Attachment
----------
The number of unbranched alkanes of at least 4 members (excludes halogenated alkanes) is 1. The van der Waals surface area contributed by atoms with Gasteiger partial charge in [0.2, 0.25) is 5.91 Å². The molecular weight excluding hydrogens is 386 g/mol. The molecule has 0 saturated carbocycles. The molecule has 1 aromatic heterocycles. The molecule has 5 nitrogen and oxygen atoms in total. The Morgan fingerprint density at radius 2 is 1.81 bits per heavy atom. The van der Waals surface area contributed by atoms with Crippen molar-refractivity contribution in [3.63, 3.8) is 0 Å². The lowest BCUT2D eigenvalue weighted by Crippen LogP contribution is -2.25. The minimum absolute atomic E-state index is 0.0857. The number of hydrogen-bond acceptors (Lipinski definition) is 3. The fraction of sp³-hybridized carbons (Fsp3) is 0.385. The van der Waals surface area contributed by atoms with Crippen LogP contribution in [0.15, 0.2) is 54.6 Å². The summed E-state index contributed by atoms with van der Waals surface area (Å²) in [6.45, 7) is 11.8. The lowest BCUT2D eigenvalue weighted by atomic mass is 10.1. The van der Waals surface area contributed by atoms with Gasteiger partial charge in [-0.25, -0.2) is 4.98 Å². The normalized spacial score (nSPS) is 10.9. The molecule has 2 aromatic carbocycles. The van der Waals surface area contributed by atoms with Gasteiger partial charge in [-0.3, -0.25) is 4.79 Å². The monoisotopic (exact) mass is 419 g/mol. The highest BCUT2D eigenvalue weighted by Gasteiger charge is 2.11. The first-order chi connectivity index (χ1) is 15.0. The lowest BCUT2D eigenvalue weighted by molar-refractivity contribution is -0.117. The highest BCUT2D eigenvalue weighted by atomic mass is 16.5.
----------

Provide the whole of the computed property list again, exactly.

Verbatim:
The number of unbranched alkanes of at least 4 members (excludes halogenated alkanes) is 1. The van der Waals surface area contributed by atoms with Gasteiger partial charge in [0.2, 0.25) is 5.91 Å². The molecular weight excluding hydrogens is 386 g/mol. The molecule has 0 saturated carbocycles. The molecule has 1 aromatic heterocycles. The molecule has 5 nitrogen and oxygen atoms in total. The Morgan fingerprint density at radius 2 is 1.81 bits per heavy atom. The van der Waals surface area contributed by atoms with Crippen molar-refractivity contribution in [3.63, 3.8) is 0 Å². The lowest BCUT2D eigenvalue weighted by Crippen LogP contribution is -2.25. The minimum absolute atomic E-state index is 0.0857. The number of hydrogen-bond acceptors (Lipinski definition) is 3. The fraction of sp³-hybridized carbons (Fsp3) is 0.385. The van der Waals surface area contributed by atoms with Crippen LogP contribution in [0.15, 0.2) is 54.6 Å². The summed E-state index contributed by atoms with van der Waals surface area (Å²) in [6.45, 7) is 11.8. The lowest BCUT2D eigenvalue weighted by atomic mass is 10.1. The van der Waals surface area contributed by atoms with Gasteiger partial charge in [-0.25, -0.2) is 4.98 Å². The normalized spacial score (nSPS) is 10.9. The molecule has 2 aromatic carbocycles. The van der Waals surface area contributed by atoms with Gasteiger partial charge in [-0.3, -0.25) is 4.79 Å². The monoisotopic (exact) mass is 419 g/mol. The highest BCUT2D eigenvalue weighted by Gasteiger charge is 2.11. The first-order chi connectivity index (χ1) is 15.0. The lowest BCUT2D eigenvalue weighted by molar-refractivity contribution is -0.117. The highest BCUT2D eigenvalue weighted by atomic mass is 16.5.